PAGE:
The HIV-positive male sex worker named and shamed by Canberra health officials last week has pleaded guilty to providing a commercial sexual service while knowing he was infected with a sexually-transmitted infection (i.e. HIV) and failing to register as a sex worker.
The story is widely reported in the Australasian press, primarily via a report from the AAP.
The report says that it is illegal, under Australian Capital Territory (ACT) laws, to provide or receive commercial sexual services if the person knows, or could reasonably be expected to know, that he or she is infected with an STI. It is also illegal to work as a prostitute in the ACT without being part of a brothel or escort agency which is registered with the Office of Regulatory Services.
The man is expected to be sentenced on March 20th.
Australia’s National Association of People Living with HIV/AIDS (NAPWA) have strongly criticised the way Canberra’s public health officials handled the case, according to a report in Australia’s national gay and lesbian paper, SX, reports:
“The appropriate public health approach has not been followed in the case of Mr Hector Scott; instead he’s been subjected to trial by media … It appears ACT Health has panicked and bypassed the significant public health interventions at its disposal, choosing instead to refer this case to the police. This is not helpful … it perpetuates stigma against people with HIV, and it discourages people at risk of HIV from testing and treatment.”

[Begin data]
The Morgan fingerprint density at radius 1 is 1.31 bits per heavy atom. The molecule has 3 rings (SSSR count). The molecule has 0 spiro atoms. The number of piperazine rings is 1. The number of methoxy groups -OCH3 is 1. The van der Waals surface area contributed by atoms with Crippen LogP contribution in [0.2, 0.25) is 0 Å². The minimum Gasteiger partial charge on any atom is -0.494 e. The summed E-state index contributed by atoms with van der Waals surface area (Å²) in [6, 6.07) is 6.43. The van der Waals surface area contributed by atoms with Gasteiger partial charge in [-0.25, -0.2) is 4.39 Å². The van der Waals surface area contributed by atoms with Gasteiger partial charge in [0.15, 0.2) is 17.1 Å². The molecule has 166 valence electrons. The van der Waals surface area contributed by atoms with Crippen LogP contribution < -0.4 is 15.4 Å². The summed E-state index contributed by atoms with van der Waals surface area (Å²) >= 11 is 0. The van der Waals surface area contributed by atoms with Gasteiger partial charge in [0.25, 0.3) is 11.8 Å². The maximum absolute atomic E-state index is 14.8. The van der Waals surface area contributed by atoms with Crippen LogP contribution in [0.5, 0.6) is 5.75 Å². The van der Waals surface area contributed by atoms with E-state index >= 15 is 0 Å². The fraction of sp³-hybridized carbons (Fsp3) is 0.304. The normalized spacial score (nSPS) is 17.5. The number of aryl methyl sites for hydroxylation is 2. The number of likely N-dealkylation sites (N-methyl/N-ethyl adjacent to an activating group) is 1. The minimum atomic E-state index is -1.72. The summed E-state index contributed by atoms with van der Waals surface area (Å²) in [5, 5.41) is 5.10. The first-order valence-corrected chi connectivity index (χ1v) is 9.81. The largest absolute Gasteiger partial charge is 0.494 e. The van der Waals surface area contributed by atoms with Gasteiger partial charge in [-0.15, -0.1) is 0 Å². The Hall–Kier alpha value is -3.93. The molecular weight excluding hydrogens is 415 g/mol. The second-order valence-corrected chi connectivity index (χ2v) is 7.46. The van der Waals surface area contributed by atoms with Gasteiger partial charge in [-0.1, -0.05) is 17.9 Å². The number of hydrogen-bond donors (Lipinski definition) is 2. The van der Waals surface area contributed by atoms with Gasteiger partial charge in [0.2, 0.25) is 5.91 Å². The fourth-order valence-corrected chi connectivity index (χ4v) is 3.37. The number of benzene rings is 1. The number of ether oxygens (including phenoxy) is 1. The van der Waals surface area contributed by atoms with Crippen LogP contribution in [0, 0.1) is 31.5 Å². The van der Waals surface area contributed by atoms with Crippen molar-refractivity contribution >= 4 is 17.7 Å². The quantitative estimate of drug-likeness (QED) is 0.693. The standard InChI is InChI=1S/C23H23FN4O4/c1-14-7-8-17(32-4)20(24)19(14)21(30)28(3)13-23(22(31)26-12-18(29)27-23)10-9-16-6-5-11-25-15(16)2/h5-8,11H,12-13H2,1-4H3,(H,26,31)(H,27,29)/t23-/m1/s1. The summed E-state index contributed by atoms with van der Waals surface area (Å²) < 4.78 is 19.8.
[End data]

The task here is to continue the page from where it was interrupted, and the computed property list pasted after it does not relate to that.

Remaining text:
NAPWA also slammed the decision by the ACT chief health officer to release personal details about the accused to the media. “For a government agency to release personal and confidential information in this way has been a great shock and affront to many of us … It is dangerous to the individual, dangerous to those who are by implication connected to his alleged activities, and dangerous for anyone living with HIV to see human rights and personal dignities trampled over in this way.”